University of FloridaSolutions for Your Life

Download PDF
Publication #ENH423

Fraxinus excelsior: Common Ash1

Edward F. Gilman and Dennis G. Watson2

Introduction

Common Ash is a broad, spreading, deciduous tree, capable of reaching 100 feet or more in height but most often seen growing at a moderate pace at 70 to 80 feet with a 60 to 90-foot spread. The dark green, multi-divided leaves are 10 to 12 inches long and usually drop off in autumn while still green but some cultivars may turn an attractive yellow first. The inconspicuous springtime flowers are followed by clusters of 1.5-inch-long, winged fruits which turn brown and remain on the trees well after the leaves have fallen. The low-branched, rounded silhouette of naked branches on top of the short trunk and the black, dormant leaf buds help to make common Ash an attractive winter landscape element.

Figure 1. 

Middle-aged Fraxinus excelsior: Common Ash


Credit:

Ed Gilman


[Click thumbnail to enlarge.]

General Information

Scientific name: Fraxinus excelsior
Pronunciation: FRACK-sih-nus eck-SELL-see-or
Common name(s): Common Ash, European Ash
Family: Oleaceae
USDA hardiness zones: 5A through 8A (Fig. 2)
Origin: not native to North America
Invasive potential: little invasive potential
Uses: shade; highway median
Availability: somewhat available, may have to go out of the region to find the tree

Figure 2. 

Range


[Click thumbnail to enlarge.]

Description

Height: 60 to 80 feet
Spread: 60 to 90 feet
Crown uniformity: symmetrical
Crown shape: round
Crown density: dense
Growth rate: fast
Texture: medium

Foliage

Leaf arrangement: opposite/subopposite (Fig. 3)
Leaf type: odd-pinnately compound
Leaf margin: serrate
Leaf shape: ovate, lanceolate
Leaf venation: pinnate
Leaf type and persistence: deciduous
Leaf blade length: 2 to 4 inches
Leaf color: green
Fall color: yellow
Fall characteristic: showy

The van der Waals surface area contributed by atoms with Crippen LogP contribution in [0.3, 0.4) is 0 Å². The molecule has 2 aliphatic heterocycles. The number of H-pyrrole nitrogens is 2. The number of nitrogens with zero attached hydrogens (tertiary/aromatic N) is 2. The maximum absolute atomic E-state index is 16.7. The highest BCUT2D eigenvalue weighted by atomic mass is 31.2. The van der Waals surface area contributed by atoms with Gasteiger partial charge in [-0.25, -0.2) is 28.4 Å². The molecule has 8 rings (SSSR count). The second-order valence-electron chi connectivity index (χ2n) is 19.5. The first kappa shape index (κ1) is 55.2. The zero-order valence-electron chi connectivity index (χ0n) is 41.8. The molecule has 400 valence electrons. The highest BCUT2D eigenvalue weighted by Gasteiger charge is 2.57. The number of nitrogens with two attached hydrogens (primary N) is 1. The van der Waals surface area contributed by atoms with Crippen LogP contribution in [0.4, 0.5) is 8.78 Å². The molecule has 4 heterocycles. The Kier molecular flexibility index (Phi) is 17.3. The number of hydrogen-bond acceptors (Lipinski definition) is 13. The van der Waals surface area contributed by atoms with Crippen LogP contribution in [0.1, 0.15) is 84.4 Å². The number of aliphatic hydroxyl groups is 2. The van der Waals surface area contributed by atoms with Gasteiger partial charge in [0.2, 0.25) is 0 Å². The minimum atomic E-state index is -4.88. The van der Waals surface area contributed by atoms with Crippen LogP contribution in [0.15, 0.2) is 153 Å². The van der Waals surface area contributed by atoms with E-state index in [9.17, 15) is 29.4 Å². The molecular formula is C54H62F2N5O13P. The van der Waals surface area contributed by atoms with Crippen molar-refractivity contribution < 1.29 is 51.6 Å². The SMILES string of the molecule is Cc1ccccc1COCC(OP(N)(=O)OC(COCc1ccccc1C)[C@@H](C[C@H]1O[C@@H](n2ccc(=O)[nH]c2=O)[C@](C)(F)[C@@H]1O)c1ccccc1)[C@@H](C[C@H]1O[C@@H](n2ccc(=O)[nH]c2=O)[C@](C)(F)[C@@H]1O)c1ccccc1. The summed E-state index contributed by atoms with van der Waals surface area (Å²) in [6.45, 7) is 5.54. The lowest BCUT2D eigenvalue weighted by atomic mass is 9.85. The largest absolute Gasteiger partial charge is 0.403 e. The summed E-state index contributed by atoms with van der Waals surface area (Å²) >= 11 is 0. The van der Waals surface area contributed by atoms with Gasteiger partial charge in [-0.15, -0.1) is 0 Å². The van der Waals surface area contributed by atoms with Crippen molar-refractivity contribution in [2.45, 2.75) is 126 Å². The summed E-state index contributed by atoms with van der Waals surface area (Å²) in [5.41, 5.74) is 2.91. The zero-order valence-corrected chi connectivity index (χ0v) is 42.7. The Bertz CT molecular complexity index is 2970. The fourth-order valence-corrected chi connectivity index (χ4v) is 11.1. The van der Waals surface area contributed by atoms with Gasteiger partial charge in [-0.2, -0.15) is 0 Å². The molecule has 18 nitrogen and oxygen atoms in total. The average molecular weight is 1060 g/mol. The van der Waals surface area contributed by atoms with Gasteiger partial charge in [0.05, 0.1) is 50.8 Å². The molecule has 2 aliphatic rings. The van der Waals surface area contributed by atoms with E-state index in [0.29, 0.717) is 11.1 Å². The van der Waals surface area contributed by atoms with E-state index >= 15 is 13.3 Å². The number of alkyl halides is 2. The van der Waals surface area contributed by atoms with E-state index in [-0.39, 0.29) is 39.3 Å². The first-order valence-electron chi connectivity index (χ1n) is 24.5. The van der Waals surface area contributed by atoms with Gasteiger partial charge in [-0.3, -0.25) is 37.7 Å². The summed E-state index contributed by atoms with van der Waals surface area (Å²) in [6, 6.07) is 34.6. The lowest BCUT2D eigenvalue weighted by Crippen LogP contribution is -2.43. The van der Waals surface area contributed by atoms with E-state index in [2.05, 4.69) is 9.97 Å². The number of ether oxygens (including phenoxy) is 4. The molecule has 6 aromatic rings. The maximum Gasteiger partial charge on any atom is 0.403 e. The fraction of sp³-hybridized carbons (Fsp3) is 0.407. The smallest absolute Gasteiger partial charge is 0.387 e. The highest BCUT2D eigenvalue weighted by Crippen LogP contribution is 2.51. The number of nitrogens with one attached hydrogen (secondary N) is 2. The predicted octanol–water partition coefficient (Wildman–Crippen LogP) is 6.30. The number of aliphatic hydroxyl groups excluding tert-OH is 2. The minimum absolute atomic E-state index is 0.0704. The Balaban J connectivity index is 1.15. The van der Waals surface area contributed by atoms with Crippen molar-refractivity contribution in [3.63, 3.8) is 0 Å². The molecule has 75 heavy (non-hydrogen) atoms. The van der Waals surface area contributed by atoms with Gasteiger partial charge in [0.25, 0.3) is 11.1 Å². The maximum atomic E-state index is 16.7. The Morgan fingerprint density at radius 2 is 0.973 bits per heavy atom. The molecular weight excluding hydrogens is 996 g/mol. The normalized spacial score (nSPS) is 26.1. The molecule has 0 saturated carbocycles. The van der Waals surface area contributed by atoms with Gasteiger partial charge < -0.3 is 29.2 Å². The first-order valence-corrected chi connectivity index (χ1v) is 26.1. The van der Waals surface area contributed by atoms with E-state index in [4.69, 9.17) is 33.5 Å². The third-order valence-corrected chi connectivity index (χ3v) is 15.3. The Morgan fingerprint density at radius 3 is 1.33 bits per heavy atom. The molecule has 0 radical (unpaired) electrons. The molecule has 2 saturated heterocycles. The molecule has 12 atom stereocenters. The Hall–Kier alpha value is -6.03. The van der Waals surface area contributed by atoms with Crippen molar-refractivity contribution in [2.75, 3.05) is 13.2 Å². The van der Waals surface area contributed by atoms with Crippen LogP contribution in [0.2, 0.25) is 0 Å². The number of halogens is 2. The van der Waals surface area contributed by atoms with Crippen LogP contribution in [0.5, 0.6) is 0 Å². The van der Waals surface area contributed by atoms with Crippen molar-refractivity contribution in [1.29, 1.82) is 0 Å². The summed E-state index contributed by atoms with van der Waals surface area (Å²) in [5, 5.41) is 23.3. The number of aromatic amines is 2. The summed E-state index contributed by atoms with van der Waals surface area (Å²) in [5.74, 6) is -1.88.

Figure 3. 

Foliage


[Click thumbnail to enlarge.]

Flower

Flower color: green
Flower characteristics: not showy

Fruit

Fruit shape: elongated
Fruit length: 1 to 3 inches
Fruit covering: dry or hard
Fruit color: tan, green
Fruit characteristics: attracts birds; showy; fruit/leaves a litter problem

Trunk and Branches

Trunk/bark/branches: branches droop; not showy; typically one trunk; thorns
Pruning requirement: needed for strong structure
Breakage: resistant
Current year twig color: brown, gray
Current year twig thickness: thick
Wood specific gravity: unknown

Culture

Light requirement: full sun
Soil tolerances: clay; sand; loam; alkaline; acidic; well-drained
Drought tolerance: high
Aerosol salt tolerance: high

Other

Roots: not a problem
Winter interest: no
Outstanding tree: no
Ozone sensitivity: tolerant
Verticillium wilt susceptibility: susceptible
Pest resistance: sensitive to pests/diseases

Use and Management

Like many Ashes, the tree requires careful training and pruning to develop a central leader with strong branch structure. Without pruning many branches originate at the same position on the trunk which makes them prone to breakage and shortens their life. Select, then develop up to a dozen main branches well-spaced along the trunk as far up the tree as practical.